If you own an unspayed female, knowing the signs a dog is coming into season can be very important in managing her reproductive cycle. Learning the stages of the cycle will allow you to recognize symptoms like personality changes, appetite changes, and more as symptoms of a dog in heat rather than something that requires a visit to the vet. It could also help you prevent having new puppies on your hands when you didn't plan for them and allow you to plan for puppies when you do want them.
Recognizing the Symptoms of a Dog in Heat
To better understand the many signs a dog is coming into season, it's best to break down the various stages of the average 21-day heat cycle. Doing so can help you determine which part of the cycle your bitch is in, and it can also help in planning or preventing a litter. Keep in mind that the 21-day cycle is just a guideline, and every dog is different. According to VetInfo.com, a heat cycle can be anywhere from seven days to four weeks long. The heat cycle usually occurs twice a year though some dogs will go more or less than six months between cycles. Because heat cycles only happen for a short time about twice a year, they are referred to as "seasons" which is the basis for the phrase that a dog is "coming into season."
Week One: Proestrus
Proestrus is the term used to describe the initial portion of the heat cycle. This period can last from seven to ten days, but many bitches typically experience about nine days in proestrus. According to DogBreedInfo.com, the first sign that the dog is going into heat is the swelling of the vulva. However, the swelling as it relates to the bleeding isn't completely predictable. The vulva could swell one week to a day before the bleeding starts.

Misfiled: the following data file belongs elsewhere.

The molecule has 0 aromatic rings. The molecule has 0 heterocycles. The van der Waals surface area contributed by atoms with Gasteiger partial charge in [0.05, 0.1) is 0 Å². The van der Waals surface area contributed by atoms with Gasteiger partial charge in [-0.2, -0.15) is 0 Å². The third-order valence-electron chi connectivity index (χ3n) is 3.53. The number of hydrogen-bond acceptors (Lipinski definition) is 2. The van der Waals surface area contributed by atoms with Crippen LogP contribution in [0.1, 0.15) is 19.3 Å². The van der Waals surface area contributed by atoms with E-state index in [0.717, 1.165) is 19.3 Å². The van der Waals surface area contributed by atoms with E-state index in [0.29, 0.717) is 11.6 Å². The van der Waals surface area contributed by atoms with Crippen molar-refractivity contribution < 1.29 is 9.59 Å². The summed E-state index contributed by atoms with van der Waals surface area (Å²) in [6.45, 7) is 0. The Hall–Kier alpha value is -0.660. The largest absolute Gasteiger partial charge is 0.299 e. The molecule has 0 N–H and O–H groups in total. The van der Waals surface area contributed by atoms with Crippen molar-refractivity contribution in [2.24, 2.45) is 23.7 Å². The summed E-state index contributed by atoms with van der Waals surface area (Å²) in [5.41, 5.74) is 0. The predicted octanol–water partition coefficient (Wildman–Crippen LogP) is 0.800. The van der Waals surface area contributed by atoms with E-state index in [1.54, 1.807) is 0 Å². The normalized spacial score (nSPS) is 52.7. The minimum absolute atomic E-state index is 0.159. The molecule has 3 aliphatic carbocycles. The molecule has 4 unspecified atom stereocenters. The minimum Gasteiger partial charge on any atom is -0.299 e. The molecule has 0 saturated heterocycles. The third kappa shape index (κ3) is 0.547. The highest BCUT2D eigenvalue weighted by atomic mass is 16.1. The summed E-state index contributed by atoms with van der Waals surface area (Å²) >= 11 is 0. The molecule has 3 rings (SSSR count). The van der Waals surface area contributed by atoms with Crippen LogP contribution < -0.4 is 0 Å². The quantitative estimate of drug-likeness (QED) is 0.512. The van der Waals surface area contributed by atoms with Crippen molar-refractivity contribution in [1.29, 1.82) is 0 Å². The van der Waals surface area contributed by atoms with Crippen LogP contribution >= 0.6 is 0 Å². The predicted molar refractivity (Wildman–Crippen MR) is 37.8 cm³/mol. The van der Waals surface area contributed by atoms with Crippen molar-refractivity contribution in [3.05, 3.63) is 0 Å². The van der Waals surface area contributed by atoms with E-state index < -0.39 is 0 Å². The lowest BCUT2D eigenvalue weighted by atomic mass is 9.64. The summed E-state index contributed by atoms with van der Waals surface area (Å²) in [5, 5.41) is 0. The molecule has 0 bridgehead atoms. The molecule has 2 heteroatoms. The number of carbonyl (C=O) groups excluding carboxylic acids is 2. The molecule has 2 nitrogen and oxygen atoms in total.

During this time, you'll notice many but perhaps not all the following symptoms of a dog in heat.
- A personality change: Changes can range from quite mild to more severe. Sometimes a bitch will become more affectionate and clingy with her owner, other times she may seem a bit standoffish or grumpy. Some bitches act directly in opposition to their usual character while others simply augment their natural personality.
- Appetite changes: For a female dog in heat, not eating much during this first week of the estrus cycle isn't unusual. On the other hand, some bitches become hungrier to the point of raiding the trash bin for discarded leftovers. Whatever the change is, taking note of it can be a significant clue that the heat cycle has begun.
- Swelling of the vulva: The amount of vulva swelling varies from one bitch to the next. Some dogs swell ever so slightly while others swell quite a lot. As the swelling progresses, it is not only noticeable from the vulva itself but can also be seen trailing up to the pelvic opening just below the anus.
- Bloody discharge from the vulva: The amount of bleeding also varies, but typically bleeding is light during the first few days and grows a bit heavier mid-week.
- Tail tucking: This is a tendency to guard the vulva, either by tucking the tail between the leg or sitting down whenever another dog approaches the immediate area.
Week Two: Estrus
The onset of estrus marks the fertile portion in the heat cycle where the ovaries begin to release eggs for fertilization. During this period, symptoms include:
- Lightened discharge: Previously bright red, the discharge now lightens to a pinkish-tan stain.
- Softening of the vulva: Initial swelling subsides just enough to make the vulva soften enough for penetration.
- Tail flagging and flirting: Whereas a bitch may previously have tucked her tail to fend off a male's advances, she now begins to behave flirtatiously. This can include inviting the male to mount by turning her rear toward him and holding the tail high and out of the way. She will fan it lightly to make sure he catches her scent. If conditions are truly right, a full mating may take place.